5.1-1 Murder -- § 53a-54a (a)
Revised to December 1, 2007
The defendant is charged [in count __] with murder. The statute defining this offense reads in pertinent part as follows:
a person is guilty of murder when, with intent to cause the death of another person, (he/she) causes the death of such person or of a third person.1
For you to find the defendant guilty of this charge, the state must prove the following elements beyond a reasonable doubt:
Element 1 - Intent to cause
The first element is that the defendant specifically intended to cause the death of another person. There is no particular length of time necessary for the defendant to have formed the specific intent to kill. A person acts "intentionally" with respect to a result when (his/her) conscious objective is to cause such result. <See Intent: Specific, Instruction 2.3-1.>
The intent to cause death may be inferred from circumstantial evidence. <See Evidence of Intent, Instruction 2.3-2.>
The type and number of wounds inflicted, as well as the instrument used, may be considered as evidence of the perpetrator's intent, and from such evidence an inference may be drawn that there was intent to cause a death. Any inference that may be drawn from the nature of the instrumentality used and the manner of its use is an inference of fact to be drawn by you upon consideration of these and other circumstances in the case in accordance with my previous instructions.2 [<Insert if warranted by evidence:> Declarations and conduct of the accused before or after the infliction of wounds may be considered if you find they tend to show the defendant's intent.] This inference is not a necessary one; that is, you are not required to infer intent from the defendant's alleged conduct, but it is an inference you may draw if you find it is reasonable and logical and in accordance with my instructions on circumstantial evidence.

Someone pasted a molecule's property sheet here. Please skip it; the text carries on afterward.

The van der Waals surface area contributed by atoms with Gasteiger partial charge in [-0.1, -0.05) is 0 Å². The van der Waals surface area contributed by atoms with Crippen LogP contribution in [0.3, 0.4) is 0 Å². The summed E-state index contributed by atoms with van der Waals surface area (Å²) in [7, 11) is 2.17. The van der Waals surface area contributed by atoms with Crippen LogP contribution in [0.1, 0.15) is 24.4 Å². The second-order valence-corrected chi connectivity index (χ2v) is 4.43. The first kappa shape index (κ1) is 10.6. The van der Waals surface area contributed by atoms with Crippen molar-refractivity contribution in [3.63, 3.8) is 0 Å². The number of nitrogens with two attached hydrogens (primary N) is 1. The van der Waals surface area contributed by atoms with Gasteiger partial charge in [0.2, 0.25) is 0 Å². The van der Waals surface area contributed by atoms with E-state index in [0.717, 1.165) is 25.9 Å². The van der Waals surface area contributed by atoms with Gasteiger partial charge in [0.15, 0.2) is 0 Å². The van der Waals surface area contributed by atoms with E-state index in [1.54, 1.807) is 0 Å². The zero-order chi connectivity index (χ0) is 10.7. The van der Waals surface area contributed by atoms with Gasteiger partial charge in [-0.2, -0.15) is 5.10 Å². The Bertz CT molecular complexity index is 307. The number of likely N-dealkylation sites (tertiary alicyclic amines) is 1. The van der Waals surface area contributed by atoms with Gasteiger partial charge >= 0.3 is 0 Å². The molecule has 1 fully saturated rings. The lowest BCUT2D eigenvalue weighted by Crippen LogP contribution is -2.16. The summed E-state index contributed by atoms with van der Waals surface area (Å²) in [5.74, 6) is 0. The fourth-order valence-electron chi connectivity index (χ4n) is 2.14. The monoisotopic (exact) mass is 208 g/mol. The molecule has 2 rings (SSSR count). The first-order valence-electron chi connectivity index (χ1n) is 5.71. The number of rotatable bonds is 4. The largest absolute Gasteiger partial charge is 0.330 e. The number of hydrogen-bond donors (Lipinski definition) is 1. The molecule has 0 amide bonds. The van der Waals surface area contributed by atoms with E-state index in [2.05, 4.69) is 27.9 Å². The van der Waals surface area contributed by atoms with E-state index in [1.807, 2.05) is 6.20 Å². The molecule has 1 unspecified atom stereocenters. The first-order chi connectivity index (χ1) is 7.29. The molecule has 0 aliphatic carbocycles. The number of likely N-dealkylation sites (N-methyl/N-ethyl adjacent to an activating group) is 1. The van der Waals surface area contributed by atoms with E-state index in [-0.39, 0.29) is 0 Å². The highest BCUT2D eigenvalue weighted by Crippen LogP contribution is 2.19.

Element 2 - Caused death
The second element is that the defendant, acting with the intent to cause the death of another person, caused the death of <insert name of decedent>.
[<If transferred intent is applicable:> It is not necessary for a conviction of murder that the state prove that the defendant intended to kill the person whom (he/she) did in fact kill. It is sufficient if the state proves that, acting with the intent to kill a person, (he/she) in fact killed a person.]
This means that the defendant's conduct was the proximate cause of the decedent's death. You must find it proved beyond a reasonable doubt that <insert name of decedent> died as a result of the actions of the defendant. <See Proximate Cause, Instruction 2.6-1.>
In summary, the state must prove beyond a reasonable doubt that 1) the defendant intended to cause the death of another person, and 2) in accordance with that intent, the defendant caused the death of <insert name of decedent>.
If you unanimously find that the state
has proved beyond a reasonable doubt each of the elements of the crime of
murder, then you shall find the defendant guilty. On the other hand, if you
unanimously find that the state has failed to prove beyond a reasonable doubt
any of the elements, you shall then find the defendant not guilty.
1 The language "or of a third person" "specifically provides for intent to be transferred from the target of the defendant's conduct to an unintended victim." State v. Hinton, 227 Conn. 301, 316 (1993).
2 DO NOT instruct jurors "that one who
uses a deadly weapon on the vital part of another 'will be deemed to have
intended' the probable result of that act and that from such a circumstance the
intent to kill properly may be inferred." State v. Aponte, 259 Conn.
512, 522 (2002). See also State v. LaSalle, 95 Conn. App. 263, 273-77,
cert. denied, 279 Conn. 908 (2006) (reviewing court's instructions on inference